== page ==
Table 3-3. Fatty acid compositions of the liver phosphatidylcholine

GLA level in bowel TG was higher in the BO groups and DSS treatment significantly increased GLA accumulation in these groups (Table 4-1). On the other hand, DSS treatment decreased GLA accumulation in bowel PE (Table 4-2). No significant differences were observed in DGLA and AA levels of bowel TG, PC and PE. Although Δ6 desaturation index of the bowel TG was significantly lower in the BO groups, no other significant differences in 6 desaturation indices were detected in the bowel TG, PC and PE.

Table 4-1. Fatty acid composition of the bowel triglycerides

Table 4-2. Fatty acid compositions of the bowel phosphatidylethanolamine

Table 4-3. Fatty acid compositions of the bowel phosphatidylcholine

Finally, severity of IBD condition was evaluated in terms of body weight decrease, stool condition, bloody stool degree, and bowel length. We preliminary studied the dose-dependent effect of 1, 2, 3% DSS on IBD severity. At 1 and 2%, IBD condition was not apparently observed within experimental period, therefore, we decided DSS dose at 3%. Although DSS treatment apparently induced these IBD conditions, no significant differences in any IBD conditions were detected between the four dietary groups (Table 5). It has been reported that GLA has an anti-inflammatory effect [9] and is a promising material for the prevention and alleviation of inflammation related-disorders. Essentially, anti-inflammatory dietary lipids such as EPA and DHA acid could alleviate the severity of experimental IBD [10]. Here, we examined the effect of dietary BO, which is rich in GLA, on GLA accumulation in inflammatory tissues and the severity of IBD condition, using a DSS-induced IBD model.

Table 5. Effect of dietary borage oil on the severity of the DSS-induced bowel inflammation

As shown in Table 3, dietary BO markedly increased GLA level not only in the liver phospholipids but also in the bowel TG irrespective of DSS treatment, whereas GLA accumulation in the intestinal PL was not apparent. These data suggest that dietary GLA distribution into the lipid classes was different between the liver and bowel. In addition, it is considered that bowel inflammation does not affect GLA accumulation. On the other hand, GLA accumulation in the intestinal PL of BO-fed mice was not apparent and not significant compared with that in the SO group. Accumulation of DHA and EPA was evaluated in a previous study using SMAD3-/- mice where 1.8 energy% of DHA+EPA was administered to the mice and approximately three times of DHA+EPA level was detected in bowel PL when compared with control mice. Here, although 8 energy% of dietary GLA was given to the mice, accumulation of GLA was not apparent, indicating low incorporation of GLA into the intestinal PL [11].

GLA is metabolized into DGLA and AA via elongation and Δ5 desaturation reactions. Membrane PL derived DGLA is a substrate for prostaglandin E1 biosynthesis, which is an anti-inflammatory prostanoid and could reduce trinitrobenzene sulfonic acid-induced bowel damage [12]. The anti-inflammatory effect of GLA was at least in part attributed to PGE1 synthesis. Table 4-1 shows that DGLA level in bowel TG was significantly higher in the BO group whereas DGLA level in PL was comparable among the dietary groups, indicating a homeostasis in DGLA level in the bowel PL at the elongation step. PL-derived AA can be a substrate for PGE2, which is a representative pro-inflammatory cytokine. Dietary AA increased cycloxyganease-2 expression and exacerbated inflammatory condition in DSS-induced IBD model [6]. Results of the present study showed that dietary BO did not affect AA levels in the liver and bowel, suggesting a strict regulation of AA level by Δ5 desaturase as a rate-limiting enzyme even under conditions of IBD.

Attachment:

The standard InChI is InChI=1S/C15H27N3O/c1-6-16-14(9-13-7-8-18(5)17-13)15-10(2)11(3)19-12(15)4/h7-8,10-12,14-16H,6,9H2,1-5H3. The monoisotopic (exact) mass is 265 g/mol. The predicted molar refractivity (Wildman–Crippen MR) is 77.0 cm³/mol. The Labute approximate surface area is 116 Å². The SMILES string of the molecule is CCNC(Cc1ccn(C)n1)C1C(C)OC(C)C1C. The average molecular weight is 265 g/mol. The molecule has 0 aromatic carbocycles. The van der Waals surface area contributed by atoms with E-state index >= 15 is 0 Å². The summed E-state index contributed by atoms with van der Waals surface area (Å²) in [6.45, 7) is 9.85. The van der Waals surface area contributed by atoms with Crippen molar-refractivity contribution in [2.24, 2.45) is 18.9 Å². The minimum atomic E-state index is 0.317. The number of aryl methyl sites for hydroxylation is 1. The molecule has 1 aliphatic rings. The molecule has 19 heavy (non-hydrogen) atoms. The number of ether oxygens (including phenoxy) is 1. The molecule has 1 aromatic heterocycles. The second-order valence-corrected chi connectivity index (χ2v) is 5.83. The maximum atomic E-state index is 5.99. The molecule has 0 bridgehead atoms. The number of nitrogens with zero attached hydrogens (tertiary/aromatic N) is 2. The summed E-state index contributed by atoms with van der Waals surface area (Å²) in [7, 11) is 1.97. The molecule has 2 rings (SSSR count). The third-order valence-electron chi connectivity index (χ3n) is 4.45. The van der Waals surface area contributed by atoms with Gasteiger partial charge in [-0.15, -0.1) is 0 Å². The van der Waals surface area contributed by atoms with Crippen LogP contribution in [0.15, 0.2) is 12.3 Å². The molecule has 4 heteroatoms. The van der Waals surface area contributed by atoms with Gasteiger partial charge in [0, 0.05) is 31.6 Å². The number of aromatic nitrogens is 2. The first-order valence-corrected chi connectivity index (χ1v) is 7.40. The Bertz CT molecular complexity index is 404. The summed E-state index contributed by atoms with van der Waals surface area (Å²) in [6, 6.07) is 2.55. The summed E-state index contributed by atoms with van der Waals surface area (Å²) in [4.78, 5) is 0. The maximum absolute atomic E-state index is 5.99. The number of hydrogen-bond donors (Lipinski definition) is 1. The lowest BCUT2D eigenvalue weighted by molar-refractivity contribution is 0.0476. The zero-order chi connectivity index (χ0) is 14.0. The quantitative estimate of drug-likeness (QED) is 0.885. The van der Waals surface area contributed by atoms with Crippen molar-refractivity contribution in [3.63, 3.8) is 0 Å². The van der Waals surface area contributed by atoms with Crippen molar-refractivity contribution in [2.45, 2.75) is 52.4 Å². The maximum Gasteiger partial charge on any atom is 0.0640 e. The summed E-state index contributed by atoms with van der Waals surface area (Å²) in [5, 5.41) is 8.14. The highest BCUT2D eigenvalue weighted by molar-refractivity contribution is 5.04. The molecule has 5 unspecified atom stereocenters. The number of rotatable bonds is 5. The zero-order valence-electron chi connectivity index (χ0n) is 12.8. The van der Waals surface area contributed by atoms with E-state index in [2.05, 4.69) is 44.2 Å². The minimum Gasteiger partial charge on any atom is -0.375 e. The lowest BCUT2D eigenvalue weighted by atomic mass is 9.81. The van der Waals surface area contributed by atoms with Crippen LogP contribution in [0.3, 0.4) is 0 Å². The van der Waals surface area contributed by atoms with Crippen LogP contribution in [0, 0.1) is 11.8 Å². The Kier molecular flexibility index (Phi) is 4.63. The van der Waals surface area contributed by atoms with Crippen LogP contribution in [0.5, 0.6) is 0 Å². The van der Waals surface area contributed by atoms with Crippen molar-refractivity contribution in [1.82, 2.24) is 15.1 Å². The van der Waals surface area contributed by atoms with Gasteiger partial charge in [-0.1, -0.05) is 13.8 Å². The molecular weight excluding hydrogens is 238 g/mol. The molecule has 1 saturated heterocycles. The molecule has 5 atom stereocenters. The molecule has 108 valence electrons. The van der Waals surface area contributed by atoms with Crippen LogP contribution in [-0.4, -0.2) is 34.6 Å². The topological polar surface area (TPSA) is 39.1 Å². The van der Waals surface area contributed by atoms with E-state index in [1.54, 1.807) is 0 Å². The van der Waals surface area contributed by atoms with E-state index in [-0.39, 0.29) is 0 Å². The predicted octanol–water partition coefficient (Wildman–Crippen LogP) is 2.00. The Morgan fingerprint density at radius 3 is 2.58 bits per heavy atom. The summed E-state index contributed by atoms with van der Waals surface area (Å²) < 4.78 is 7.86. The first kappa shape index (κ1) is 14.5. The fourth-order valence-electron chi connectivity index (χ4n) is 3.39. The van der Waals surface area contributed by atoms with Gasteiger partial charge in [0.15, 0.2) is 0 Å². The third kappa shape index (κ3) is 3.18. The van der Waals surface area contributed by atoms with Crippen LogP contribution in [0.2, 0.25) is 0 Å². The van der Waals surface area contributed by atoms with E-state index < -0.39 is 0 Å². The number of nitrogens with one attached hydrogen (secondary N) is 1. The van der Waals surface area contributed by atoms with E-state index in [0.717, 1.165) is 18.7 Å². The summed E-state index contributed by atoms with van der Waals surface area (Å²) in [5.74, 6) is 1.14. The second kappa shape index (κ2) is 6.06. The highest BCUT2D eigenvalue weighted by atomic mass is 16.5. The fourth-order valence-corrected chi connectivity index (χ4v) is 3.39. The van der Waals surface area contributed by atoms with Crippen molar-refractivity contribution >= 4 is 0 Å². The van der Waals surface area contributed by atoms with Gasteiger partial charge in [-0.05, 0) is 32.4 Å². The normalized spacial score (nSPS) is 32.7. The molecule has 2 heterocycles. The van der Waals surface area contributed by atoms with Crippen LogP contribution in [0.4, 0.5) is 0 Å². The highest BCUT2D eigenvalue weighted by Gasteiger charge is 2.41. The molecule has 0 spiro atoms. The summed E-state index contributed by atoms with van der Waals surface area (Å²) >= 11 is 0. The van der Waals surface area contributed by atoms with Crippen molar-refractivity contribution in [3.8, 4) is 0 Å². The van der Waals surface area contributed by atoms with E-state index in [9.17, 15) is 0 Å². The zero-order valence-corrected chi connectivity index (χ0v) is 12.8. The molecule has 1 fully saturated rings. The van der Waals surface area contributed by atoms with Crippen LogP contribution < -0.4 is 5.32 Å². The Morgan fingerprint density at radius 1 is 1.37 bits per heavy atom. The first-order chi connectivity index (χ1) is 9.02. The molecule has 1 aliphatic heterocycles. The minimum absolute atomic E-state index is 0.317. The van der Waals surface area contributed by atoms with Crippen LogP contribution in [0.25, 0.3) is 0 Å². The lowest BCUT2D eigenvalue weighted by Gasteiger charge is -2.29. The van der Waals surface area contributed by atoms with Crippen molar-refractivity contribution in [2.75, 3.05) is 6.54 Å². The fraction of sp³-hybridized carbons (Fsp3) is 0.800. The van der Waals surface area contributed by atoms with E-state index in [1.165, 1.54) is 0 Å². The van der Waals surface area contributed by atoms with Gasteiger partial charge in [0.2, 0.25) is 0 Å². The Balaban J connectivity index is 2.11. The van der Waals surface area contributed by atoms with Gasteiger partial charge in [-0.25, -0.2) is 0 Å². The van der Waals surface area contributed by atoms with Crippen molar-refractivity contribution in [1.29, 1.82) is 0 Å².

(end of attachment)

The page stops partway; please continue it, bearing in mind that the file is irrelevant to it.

Finally, we compared the severity scores of IBD between the BO and the SO groups. In terms of body weight, condition of stool and blood stool, no apparent difference was observed between these dietary groups. These results are consistent with the fatty acid composition data in which bowel PL, DGLA and AA levels were strictly regulated and comparable among dietary groups. Here, we used a DSS model for the evaluation of IBD; this model might be insensitive to GLA administration. On the other hand, several reports indicate that increased dietary intake of n-6 PUFA can be a risk factor associated with the incidence of IBD [2, 13].

4. Conclusion

In this study, we examined the effect of dietary GLA accumulation in the bowel and on the condition of DSS-induced colitis in mice. In addition, we used safflower oil for the preparation of control diet, and as shown in Table 2, safflower oil is rich in linoleic acid (18:2, n-6). As IBD is established on the basis of complicated factors (hereditary factor, dietary factor, intestinal microflora factor, etc), further evaluation of GLA on IBD incidence or condition is needed in various types of IBD models.

Conflict of Interest

We declare no conflicts of interest.

Acknowledgements

The heading of the Acknowledgment section and the References section must not be numbered.